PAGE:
Use of Chemicals to influence Maillard reaction and flavor
I have questions concerning the use of chemicals for dipping baked goods into. Specifically pertaining to pretzels. Specifically these chemicals- Lye, Potassium Hydroxide, Calcium Hydroxide (Lime), Sodium Carbonate, Baking Soda, Salt, and Alkaline Water. My reasoning for choosing all of these ingredients is because they are alkaline and influence the Maillard Reaction. Which is essentially where the color and taste of a pretzel comes from.
1) Does anyone know what are the common or rare/secret ingredients, used in the browning solution that gives pretzels their color and taste? I know Lye (NaOH, Sodium Hydroxide, Caustic Soda) is the main ingredient responsible for the distinct flavor/color, as well as baking soda and sodium carbonate (Washing Soda) being the more common ones used.
2) I've never used Potassium Hydroxide (Caustic Potash, KOH), but I know it has similar properties as Lye. Does anyone know its affects on flavor? I know it influences the Maillard Reaction.
2a)Also, I plan to mix these chemicals together in water, are there any adverse effects when mixing these two togther?
3) Does anyone know if alkaline water would be better suited for my needs instead of tap or filtered water? I figure it couldn't hurt considering the objective is to increase alkalinty in the solution to enhance flavor and color. The soltuion is already becoming alkaline with the addition of any of the chemicals listed.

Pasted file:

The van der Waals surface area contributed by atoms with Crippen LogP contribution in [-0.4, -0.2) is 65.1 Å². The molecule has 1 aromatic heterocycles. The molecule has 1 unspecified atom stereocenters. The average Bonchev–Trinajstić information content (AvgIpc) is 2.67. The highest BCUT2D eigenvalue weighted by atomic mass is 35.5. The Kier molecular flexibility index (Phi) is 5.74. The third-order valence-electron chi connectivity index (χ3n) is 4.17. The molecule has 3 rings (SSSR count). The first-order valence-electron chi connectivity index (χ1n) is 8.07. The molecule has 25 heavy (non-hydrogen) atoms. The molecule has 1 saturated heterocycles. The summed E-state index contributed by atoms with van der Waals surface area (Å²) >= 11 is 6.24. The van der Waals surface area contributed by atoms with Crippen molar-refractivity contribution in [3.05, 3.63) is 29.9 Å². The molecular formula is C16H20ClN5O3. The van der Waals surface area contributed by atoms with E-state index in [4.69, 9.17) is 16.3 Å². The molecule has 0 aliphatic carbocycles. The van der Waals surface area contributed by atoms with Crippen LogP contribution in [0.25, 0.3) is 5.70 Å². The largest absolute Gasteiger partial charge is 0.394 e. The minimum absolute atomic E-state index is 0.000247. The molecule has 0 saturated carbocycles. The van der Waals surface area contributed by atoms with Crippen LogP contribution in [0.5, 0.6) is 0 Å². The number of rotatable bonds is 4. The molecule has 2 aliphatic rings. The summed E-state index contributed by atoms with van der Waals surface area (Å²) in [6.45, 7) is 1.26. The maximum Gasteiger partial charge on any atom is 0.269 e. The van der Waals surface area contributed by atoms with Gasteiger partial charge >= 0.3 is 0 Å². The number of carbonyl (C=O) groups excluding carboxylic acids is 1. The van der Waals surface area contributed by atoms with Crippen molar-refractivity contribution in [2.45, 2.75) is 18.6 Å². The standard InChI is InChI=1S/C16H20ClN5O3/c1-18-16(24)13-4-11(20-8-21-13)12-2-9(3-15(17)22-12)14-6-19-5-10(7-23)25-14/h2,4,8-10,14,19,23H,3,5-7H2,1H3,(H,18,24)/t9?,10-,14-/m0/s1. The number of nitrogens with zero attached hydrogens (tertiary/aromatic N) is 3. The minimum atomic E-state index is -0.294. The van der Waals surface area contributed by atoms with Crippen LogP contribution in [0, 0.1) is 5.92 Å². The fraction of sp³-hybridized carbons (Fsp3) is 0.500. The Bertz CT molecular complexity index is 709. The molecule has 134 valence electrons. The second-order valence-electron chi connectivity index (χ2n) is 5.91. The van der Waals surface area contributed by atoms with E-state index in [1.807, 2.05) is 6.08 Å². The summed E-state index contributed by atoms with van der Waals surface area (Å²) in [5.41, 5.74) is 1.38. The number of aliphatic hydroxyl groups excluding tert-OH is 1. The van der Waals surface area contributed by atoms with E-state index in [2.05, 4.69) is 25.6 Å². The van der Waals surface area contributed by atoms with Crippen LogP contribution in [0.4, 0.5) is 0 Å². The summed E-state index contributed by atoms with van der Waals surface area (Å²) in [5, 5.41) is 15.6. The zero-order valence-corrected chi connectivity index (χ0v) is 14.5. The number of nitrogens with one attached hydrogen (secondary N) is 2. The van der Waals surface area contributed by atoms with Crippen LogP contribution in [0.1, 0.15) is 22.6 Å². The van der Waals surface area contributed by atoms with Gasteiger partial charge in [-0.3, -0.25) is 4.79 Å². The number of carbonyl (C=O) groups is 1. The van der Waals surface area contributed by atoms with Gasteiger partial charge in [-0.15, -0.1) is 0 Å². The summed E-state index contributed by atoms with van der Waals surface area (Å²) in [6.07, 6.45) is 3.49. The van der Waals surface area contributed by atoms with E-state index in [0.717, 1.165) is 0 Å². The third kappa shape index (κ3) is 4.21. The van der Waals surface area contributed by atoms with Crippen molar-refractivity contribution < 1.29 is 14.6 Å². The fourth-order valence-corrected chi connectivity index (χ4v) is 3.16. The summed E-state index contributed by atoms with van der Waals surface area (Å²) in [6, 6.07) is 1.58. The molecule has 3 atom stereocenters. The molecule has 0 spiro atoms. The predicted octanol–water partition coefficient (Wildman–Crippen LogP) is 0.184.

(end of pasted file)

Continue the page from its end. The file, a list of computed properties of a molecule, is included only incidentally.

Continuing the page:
4) I've seen some browning solutions contain salt in addition to lye, but never any of the other ingredients previously listed. I have very limited knowledge and experience with Chemistry, so I don't want to just go a head mixing up strong alkalie solutions and injure myself. Does anyone, with reputable knowledge of Chemistry, have any ideas if I can mix Lye, Sodium Carbonate, Calcium Hydroxide, Potassium Hydroxide, and Salt, in multiple combinations of ingredients and amounts?
4a)Also, when mixing the lye bath, the goal is a 4% or weaker solution. If I add other alkaline ingredients, how will I have to compensate to still achieve a 4% solution?
4b)Or should the solution total 4% of whatever ingredients being added to the solution? Meaning, in 1000g of water I only have 40g to play with. Do all the ingredients added have to total 40g?
4c)Or can I just add 4% of each ingedient, meaning, each ingredient is 40g in 1000g of water. For example, if I have 1000g Water and I add Potassium Hydroxide and Lye, should I add 40g of each ingredient equalling 4% each, but now totaling 8%?
20g Lye= 2%
10g Potassium Hydroxide= 1%
5g Sodium Carbonate= .5%
Total= 4% Alkaline Solution
40g Potassium Hydroxide= 4%
40g Lye= 4%
80g combined= 8% Alkaline Solution
How alkaline of a solution can only be determined with a pH meter/strip.
I realize that these ingredients all do the same thing, just in varying degrees, which is why I'm interested to know their effects when mixed together. It's not about picking which is best, but which are best together.
If you don't know about all of the ingredients, the most important ones to consider are the Lye, Potassium Hydroxide, Calcium Hydroxide, Sodium Carbonate (in order of importance), and how they react together, and any insight into their effects on flavor.
Thank you in advance for any contributions.